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Laryngectomy - Rosetta Life with Graham and Alec

Making it Happen

Meeting Graham…. and bidding farewell.

photo of Graham

Graham attended the day centre at Greenwich & Bexley Cottage Hospice for over a year. He would come on a Tuesday and sit in the same chair every week. I first noticed him from the strange sound of his voice. On the far side of the room a bald man was rasping out a sentence by seemingly blocking a hole in his throat with the palm of his hand. Graham was bald from the ravages of chemo. His laryngectomy – the removal of his larynx due to throat cancer - meant that his speech was no more than a hoarse whisper unless he blocked the hole up.

Helen and I were working together at the hospice at that time and I suggested that she might like to embark on a project with Graham. The result was this film.

I’ve rarely encountered such a benign presence as Graham. He radiated good will in spite of the debilitating cancer journey he was making. He spoke with absolute honesty about his feelings and this helped those around him.

Anyone who has cancer knows about the highs and lows, the Graham and Alecreprieves and the setbacks of the process. Graham wore his feelings so transparently that you could tell when he’d had some bad news. The film shows this. Some months after we’d finished the film his cancer got worse and his hopes of a cure vanished. At a depressing time like this it was important not to lose sight of what Graham and Alec had achieved with their film – its lasting legacy for his family and a wider public – and it was important that Graham should know this.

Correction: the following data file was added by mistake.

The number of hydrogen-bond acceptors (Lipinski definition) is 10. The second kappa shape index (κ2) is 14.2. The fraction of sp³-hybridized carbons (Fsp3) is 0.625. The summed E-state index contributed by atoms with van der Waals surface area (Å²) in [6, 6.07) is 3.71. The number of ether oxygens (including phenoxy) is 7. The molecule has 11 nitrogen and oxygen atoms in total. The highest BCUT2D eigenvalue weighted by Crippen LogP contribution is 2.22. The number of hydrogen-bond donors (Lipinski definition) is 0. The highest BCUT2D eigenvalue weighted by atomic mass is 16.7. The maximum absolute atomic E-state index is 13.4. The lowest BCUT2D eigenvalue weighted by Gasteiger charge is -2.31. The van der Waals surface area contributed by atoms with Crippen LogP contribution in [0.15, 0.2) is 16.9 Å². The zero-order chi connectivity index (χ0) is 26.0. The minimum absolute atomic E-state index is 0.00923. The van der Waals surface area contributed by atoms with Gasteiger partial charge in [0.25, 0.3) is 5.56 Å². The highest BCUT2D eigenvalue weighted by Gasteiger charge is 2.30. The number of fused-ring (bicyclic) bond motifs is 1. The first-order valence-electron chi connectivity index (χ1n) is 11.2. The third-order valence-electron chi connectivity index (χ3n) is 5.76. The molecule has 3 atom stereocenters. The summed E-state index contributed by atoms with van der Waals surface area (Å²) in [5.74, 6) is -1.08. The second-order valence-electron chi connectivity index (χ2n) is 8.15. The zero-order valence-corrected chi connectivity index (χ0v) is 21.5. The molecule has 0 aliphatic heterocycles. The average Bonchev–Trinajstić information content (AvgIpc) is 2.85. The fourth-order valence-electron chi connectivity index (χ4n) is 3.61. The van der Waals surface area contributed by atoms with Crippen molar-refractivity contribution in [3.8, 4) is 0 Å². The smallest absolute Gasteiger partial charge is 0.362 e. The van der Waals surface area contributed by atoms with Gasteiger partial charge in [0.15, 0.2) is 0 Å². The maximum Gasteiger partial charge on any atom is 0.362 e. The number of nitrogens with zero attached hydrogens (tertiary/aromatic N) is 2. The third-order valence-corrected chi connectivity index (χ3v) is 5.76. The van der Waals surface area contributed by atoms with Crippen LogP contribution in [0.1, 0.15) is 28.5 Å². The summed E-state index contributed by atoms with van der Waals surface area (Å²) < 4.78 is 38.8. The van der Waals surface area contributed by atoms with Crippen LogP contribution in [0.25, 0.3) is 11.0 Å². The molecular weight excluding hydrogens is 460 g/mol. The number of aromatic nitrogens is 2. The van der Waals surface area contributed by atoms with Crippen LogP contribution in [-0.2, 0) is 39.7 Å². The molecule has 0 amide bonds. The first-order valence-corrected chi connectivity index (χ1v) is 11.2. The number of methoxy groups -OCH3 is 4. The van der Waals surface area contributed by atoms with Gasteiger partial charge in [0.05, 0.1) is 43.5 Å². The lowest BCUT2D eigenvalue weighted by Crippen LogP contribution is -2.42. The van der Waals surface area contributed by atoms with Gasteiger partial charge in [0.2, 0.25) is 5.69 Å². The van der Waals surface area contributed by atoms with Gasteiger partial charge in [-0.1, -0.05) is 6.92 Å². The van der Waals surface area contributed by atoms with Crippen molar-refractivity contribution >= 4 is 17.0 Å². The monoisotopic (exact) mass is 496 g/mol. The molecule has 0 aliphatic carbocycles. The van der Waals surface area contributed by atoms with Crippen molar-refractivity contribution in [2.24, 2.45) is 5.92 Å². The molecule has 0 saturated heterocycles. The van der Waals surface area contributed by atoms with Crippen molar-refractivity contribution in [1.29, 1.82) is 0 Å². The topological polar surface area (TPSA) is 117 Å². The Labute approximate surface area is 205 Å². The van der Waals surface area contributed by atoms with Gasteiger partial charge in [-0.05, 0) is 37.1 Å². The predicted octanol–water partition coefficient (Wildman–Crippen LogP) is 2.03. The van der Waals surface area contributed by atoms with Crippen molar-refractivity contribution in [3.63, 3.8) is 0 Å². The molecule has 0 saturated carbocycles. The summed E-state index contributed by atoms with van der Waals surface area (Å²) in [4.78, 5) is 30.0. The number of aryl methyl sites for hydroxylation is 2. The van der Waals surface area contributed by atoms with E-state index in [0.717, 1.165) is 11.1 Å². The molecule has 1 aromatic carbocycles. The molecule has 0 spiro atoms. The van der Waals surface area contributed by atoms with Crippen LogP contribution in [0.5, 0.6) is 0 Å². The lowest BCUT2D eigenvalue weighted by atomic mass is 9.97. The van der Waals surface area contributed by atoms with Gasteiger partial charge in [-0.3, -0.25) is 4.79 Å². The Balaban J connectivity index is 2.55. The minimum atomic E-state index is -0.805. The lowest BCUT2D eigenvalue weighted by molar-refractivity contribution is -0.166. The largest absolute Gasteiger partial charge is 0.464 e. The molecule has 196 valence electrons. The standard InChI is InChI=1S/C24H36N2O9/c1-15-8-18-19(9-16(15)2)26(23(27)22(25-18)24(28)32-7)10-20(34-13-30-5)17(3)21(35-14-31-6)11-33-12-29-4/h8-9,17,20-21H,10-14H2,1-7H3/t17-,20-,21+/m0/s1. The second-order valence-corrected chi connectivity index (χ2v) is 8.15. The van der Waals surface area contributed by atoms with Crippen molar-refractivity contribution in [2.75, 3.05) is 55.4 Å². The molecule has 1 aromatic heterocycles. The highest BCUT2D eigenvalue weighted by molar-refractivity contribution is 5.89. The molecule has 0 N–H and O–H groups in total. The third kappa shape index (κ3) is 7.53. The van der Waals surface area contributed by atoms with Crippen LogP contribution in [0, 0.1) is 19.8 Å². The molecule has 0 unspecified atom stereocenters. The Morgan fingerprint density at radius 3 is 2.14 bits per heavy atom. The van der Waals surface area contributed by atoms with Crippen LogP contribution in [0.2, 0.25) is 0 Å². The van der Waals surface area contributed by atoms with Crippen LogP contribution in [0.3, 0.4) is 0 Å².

I visited Graham on the morning of his death. Linda, his wife, was there. She was exhausted from her vigil, and very sad. Graham was sitting, propped up against pillows. His eyes were shut and his breathing was very shallow.

There is a fresco by the Italian Renaissance painter Piero della Francesca that depicts the death of Adam. Being with Graham that morning reminded me strongly of this painting. In one part of the painting the dying Adam is propped in a sitting position, much as Graham was supported by his pillows. Adam is surrounded by Eve and their sons who are witnessing the first death in the history of mankind. He radiates dignity, wisdom, and goodness and that’s what I felt about Graham that morning. On the other side of the painting Adam lies prone. He has died and the first ever outpourings of human grief are beginning.

I suppose every death potentially carries this universality. But too often the circumstances obscure it. Not on that day, though.

Chris Rawlence

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